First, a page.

Like many other small countries, Sweden faces the challenges of not having an extensive industrial base as well as not being prioritized as a market in the global competition, reflecting the vulnerabilities today. Unlike Sweden, Finland has factored these vulnerabilities into its own preparedness capacity. For example, Finland imports 80% of its medicine, but has a legal framework for compulsory stockpiling and stockpiles around 1,400 different medicines to cover usage for 3–12 months. On the one hand, Sweden’s international linkages have led to increased dependency on other actors as its assessment has been that integration into the EU’s common markets for example reduces the need for national capacity. However, in early April, Sweden’s reliance on its trading partners witnessed a major change, as its close trading partners France and Germany cancelled all of their exportation of specific goods needed for the treatment and prevention of Covid-19 and produced equipment for domestic use instead. Sweden was not prepared for a situation where EU states would actually stall their exports. This has raised questions not only about the reliability of the EU’s internal solidarity, but particularly about the issue that Sweden’s national capacity is dependent on external actors and the problematic assumption that these links will continue as business as usual if Sweden is in a crisis.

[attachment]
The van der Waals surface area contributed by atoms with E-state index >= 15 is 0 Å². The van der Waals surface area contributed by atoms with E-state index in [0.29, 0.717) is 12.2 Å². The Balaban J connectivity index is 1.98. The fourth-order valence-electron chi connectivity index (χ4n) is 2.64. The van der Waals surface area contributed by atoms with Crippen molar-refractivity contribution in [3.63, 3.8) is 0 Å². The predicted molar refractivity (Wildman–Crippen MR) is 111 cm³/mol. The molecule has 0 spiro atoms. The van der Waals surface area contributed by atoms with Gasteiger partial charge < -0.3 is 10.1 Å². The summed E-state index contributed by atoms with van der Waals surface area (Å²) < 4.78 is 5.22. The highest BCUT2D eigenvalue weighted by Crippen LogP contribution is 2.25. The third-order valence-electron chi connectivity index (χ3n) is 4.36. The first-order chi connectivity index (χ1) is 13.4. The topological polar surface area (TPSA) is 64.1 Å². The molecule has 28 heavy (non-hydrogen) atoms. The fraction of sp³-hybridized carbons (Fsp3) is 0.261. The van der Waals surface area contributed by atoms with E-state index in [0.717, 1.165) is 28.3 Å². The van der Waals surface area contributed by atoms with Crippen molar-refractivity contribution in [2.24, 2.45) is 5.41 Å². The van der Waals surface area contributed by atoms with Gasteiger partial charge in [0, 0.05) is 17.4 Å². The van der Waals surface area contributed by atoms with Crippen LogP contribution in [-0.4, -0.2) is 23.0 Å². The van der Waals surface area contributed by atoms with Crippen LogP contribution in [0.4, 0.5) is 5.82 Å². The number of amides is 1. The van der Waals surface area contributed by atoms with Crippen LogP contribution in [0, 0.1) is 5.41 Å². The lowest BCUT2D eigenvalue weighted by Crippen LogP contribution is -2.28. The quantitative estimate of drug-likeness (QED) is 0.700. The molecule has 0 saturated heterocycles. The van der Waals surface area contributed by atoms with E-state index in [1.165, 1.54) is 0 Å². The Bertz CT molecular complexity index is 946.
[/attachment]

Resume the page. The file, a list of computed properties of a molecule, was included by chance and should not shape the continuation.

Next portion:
On the other hand, Sweden’s EU membership and international cooperation have set minimum criteria to meet in certain sectors. For example, Sweden is obliged by its membership in the International Energy Program (IEP) to meet specific minimum requirements for energy stockpiling. Similar requirements for crude oil or petroleum products are also outlined in the EU Directive on stockpiling obligations. Other examples are the European Programme for Critical Infrastructure Protection (EPCIP) and the EU’s law on civil protection from 2014. These naturally only set minimum requirements, and if Sweden wants to be well prepared for the range of vulnerabilities that the threat assessments outline, it will require more efforts in other sectors – particularly if the starting point is that Sweden ought to manage by itself in the event of a major disruption.

Conclusion

While the elimination of Sweden’s comprehensive national focus happened very rapidly, rebuilding its capacity and improving coordination will be a time-consuming process. A functioning crisis preparedness system is not only important in itself, but also as a contributing factor to Sweden’s total defence efforts. The broader picture for aligning military and civil defence, as well as civil defence and crisis preparedness, is important as they all build on the common goal of mitigating the impact of societal disruptions and ensuring the continuation of vital societal functions. Due to the significantly different operational and security environment today, however, the structures that were in place before are no longer applicable.

This is evident through the decreasing responsibility of the state or state-owned monopolies and the increasing number of actors that now need to be involved, whether in total defence or crisis preparedness planning. While military defence is organized by the armed forces, the civil side consists of a number of functions and a wide array of actors, ranging from private companies and municipalities to central authorities and the government. This will continue to prove challenging for coordinating efforts, formulating definitions, responsibilities, concrete goals and funding needs among other things.